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NC’s Legal Climate Takes a Hit in Recent Ranking

| Tort Reform & Legal Climate

From 7th to 33rd in the nation, North Carolina’s legal climate fell 26 spots in the U.S. Chamber Institute for Legal Reform’s 2017 Lawsuit Climate Survey ranking, marking North Carolina’s lowest ranking since 2002. In addition to the drop in North Carolina’s overall ranking, the state’s ratings on all key legal elements evaluated by the ranking also fell. Those elements include the enforcement of meaningful venue requirements, overall treatment of tort and contract litigation, treatment of class action lawsuits, damages, proportional discovery, scientific and technical evidence, trial judges’ impartiality and competence, jury fairness and the quality of appellate review.

This decline naturally generates some concern, especially as North Carolina continues to top competitive leaderboards touting the state’s business climate. However, when our state takes a hit like this one, it’s important to evaluate its cause. One contributing factor is likely the shift in North Carolina’s Supreme Court to one that is inclined to expand liability, as was exemplified in the Court’s ruling in Wilkes v. City of Greenville. The Court’s decision in that case would have decimated the hard-fought workers’ compensation reforms of 2011 had the aligned business community not swiftly secured a legislative fix and unmasked a potential increase in liability risk as the Court interprets civil justice reforms going forward.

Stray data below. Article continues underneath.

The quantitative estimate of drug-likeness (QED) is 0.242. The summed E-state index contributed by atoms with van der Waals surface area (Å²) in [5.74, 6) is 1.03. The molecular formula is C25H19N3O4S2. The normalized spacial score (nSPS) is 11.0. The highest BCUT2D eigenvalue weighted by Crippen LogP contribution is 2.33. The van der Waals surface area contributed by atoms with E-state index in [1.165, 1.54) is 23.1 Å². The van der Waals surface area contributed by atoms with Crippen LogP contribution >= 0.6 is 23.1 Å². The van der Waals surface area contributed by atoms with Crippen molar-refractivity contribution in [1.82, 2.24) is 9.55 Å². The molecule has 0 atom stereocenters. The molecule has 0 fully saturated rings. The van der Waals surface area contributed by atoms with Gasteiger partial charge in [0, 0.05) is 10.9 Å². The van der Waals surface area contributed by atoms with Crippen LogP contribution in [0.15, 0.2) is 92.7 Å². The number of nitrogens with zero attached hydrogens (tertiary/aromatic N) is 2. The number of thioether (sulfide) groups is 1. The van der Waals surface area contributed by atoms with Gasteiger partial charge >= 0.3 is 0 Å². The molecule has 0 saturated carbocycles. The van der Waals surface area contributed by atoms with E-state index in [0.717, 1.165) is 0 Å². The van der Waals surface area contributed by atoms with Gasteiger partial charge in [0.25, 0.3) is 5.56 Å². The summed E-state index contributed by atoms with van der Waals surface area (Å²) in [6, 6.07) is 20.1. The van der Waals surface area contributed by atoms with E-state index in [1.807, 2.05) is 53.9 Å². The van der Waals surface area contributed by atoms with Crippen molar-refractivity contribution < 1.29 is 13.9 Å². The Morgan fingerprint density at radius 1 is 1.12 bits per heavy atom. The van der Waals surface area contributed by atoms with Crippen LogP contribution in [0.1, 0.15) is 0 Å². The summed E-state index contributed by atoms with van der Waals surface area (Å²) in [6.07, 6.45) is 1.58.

As one of just three states that experienced an overall decrease in its raw score since 2012, this ranking serves as an important reminder that other states are always working to become more competitive. North Carolina’s competitive future hinges on a strong legal climate that is conducive to new business investment, which is why we take the concerns expressed by general counsels in this ranking seriously. To better understand how our members feel about North Carolina’s legal climate, we created this two-question survey. Best completed by your general counsel or the individual in your organization most involved with legal affairs, this survey will help us gauge how the state’s legal climate is impacting your business. Thank you in advance for your help and I look forward to reviewing your responses.

Gary J. Salamido
Vice President, Government Affairs
North Carolina Chamber